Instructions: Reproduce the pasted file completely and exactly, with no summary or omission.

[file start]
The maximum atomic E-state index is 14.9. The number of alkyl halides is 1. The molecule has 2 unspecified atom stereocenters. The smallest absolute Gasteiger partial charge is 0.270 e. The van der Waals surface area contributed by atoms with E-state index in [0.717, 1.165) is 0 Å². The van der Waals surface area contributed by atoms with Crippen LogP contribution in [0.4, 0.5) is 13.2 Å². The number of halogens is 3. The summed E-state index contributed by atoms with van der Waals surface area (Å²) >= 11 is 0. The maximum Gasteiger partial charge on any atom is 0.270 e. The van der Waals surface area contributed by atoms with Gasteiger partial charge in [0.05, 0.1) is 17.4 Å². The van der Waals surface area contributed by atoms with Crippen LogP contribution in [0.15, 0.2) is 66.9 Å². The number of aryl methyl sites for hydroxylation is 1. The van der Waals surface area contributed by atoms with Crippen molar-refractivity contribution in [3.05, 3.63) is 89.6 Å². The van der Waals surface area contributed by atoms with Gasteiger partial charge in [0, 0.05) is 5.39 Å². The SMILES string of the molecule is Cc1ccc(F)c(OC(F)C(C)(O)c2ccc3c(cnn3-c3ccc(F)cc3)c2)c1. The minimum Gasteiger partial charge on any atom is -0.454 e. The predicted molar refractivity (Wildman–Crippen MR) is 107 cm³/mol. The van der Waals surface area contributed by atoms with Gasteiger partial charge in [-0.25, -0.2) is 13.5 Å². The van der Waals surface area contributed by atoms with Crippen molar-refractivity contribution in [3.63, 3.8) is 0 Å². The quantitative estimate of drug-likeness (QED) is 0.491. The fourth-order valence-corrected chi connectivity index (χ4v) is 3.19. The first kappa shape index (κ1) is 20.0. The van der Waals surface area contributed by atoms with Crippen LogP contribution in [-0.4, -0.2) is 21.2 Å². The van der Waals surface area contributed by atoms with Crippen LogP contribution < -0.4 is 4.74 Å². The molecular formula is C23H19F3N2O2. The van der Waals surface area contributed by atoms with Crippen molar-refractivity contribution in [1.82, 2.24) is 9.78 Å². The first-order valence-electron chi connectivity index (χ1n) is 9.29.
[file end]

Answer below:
The maximum atomic E-state index is 14.9. The number of alkyl halides is 1. The molecule has 2 unspecified atom stereocenters. The smallest absolute Gasteiger partial charge is 0.270 e. The van der Waals surface area contributed by atoms with E-state index in [0.717, 1.165) is 0 Å². The van der Waals surface area contributed by atoms with Crippen LogP contribution in [0.4, 0.5) is 13.2 Å². The number of halogens is 3. The summed E-state index contributed by atoms with van der Waals surface area (Å²) >= 11 is 0. The maximum Gasteiger partial charge on any atom is 0.270 e. The van der Waals surface area contributed by atoms with Gasteiger partial charge in [0.05, 0.1) is 17.4 Å². The van der Waals surface area contributed by atoms with Crippen LogP contribution in [0.15, 0.2) is 66.9 Å². The number of aryl methyl sites for hydroxylation is 1. The van der Waals surface area contributed by atoms with Crippen molar-refractivity contribution in [3.05, 3.63) is 89.6 Å². The van der Waals surface area contributed by atoms with Gasteiger partial charge in [0, 0.05) is 5.39 Å². The SMILES string of the molecule is Cc1ccc(F)c(OC(F)C(C)(O)c2ccc3c(cnn3-c3ccc(F)cc3)c2)c1. The minimum Gasteiger partial charge on any atom is -0.454 e. The predicted molar refractivity (Wildman–Crippen MR) is 107 cm³/mol. The van der Waals surface area contributed by atoms with Gasteiger partial charge in [-0.25, -0.2) is 13.5 Å². The van der Waals surface area contributed by atoms with Crippen molar-refractivity contribution in [3.63, 3.8) is 0 Å². The quantitative estimate of drug-likeness (QED) is 0.491. The fourth-order valence-corrected chi connectivity index (χ4v) is 3.19. The first kappa shape index (κ1) is 20.0. The van der Waals surface area contributed by atoms with Crippen LogP contribution in [-0.4, -0.2) is 21.2 Å². The van der Waals surface area contributed by atoms with Crippen LogP contribution < -0.4 is 4.74 Å². The molecular formula is C23H19F3N2O2. The van der Waals surface area contributed by atoms with Crippen molar-refractivity contribution in [1.82, 2.24) is 9.78 Å². The first-order valence-electron chi connectivity index (χ1n) is 9.29.